The Lernaean Hydra was a fearsome monster that lived in the swamp of the lake Lerna. Having been specifically raised by Hera to kill Hercules, the Hydra had nine heads, one of which was immortal and the rest were mortal.  This conquest was particularly difficult as the swamp was covered in a poisonous mist. So upon his arrival, Hercules put a cloth on his mouth and nose. Then, to lure the Hydra out of its lair, the hero shot flaming arrows, achieving his intent. However, when he chopped one of the Hydra’s heads, he realised in horror that two new heads would spring back. Each time he struck and chopped a head, there would be two new heads. In other words, the monster kept growing. He felt dismayed, but he did not give up. He realized he needed help…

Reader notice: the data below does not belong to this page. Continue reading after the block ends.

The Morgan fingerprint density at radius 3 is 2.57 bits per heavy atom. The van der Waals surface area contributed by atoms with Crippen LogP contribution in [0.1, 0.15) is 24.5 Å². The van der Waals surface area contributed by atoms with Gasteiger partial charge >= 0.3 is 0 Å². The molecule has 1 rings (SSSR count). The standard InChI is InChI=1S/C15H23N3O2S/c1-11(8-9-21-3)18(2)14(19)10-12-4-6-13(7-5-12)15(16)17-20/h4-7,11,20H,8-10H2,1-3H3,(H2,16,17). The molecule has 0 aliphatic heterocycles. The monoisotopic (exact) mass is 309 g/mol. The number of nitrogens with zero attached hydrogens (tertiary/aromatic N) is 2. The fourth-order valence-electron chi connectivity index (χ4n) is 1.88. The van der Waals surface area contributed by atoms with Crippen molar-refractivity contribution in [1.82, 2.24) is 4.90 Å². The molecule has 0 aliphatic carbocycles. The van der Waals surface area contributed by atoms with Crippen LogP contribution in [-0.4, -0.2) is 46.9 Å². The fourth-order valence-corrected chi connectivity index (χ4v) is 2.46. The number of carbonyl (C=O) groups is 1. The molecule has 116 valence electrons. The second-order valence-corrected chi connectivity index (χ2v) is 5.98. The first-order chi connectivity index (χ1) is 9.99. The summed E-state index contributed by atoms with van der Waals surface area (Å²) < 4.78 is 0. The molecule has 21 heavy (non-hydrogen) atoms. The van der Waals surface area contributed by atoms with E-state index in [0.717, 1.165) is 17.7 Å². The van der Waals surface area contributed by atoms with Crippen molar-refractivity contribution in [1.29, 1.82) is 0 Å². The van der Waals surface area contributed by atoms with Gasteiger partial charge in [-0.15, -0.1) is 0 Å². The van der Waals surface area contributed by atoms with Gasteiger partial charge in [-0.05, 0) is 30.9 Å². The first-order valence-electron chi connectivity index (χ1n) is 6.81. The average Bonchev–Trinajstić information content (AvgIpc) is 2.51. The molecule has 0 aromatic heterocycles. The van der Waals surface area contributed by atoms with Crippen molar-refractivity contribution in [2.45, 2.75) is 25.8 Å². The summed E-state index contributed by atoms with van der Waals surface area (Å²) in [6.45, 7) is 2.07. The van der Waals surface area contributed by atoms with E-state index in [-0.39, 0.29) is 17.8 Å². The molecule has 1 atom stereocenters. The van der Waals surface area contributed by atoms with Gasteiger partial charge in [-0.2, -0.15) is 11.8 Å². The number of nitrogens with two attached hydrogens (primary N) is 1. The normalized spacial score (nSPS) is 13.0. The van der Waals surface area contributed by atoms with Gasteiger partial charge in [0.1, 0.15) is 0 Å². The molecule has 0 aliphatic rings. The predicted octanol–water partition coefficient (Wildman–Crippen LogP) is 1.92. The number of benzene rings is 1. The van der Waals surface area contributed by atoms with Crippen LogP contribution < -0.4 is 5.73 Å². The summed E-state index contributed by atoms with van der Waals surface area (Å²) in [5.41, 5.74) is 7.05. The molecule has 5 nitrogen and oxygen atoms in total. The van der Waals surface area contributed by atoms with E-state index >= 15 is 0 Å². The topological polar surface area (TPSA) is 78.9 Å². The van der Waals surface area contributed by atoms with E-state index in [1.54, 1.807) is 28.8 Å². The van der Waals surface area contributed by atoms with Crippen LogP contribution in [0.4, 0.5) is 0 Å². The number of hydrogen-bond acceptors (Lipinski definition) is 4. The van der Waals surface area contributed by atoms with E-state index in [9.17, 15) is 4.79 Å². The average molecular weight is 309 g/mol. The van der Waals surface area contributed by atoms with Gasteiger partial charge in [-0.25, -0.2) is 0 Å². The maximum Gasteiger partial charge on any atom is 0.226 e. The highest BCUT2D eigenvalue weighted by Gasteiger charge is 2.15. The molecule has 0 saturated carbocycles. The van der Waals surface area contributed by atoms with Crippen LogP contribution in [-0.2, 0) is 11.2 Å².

He asked for the assistance of his nephew, Iolaus. Iolaus, probably advised by the goddess Athena who favoured the courage of Hercules, came up with an idea and put it in action – as soon as Hercules would chop one of the monster’s heads, Iolaus would cauterise the stump with a firebrand. The plan was successful;  and no more heads would appear.  Thus Hercules was able to chop off each of the heads now, one after the other. The story does not end here.

Hera, angry that her side was losing the battle, sent a huge crab to distract Hercules, which he simply squashed under his foot. When it was time for the immortal head to be cut off, Hercules took a golden sword that Athena gave him, and using the same technique (as earlier), he managed to finally kill the monster Hydra.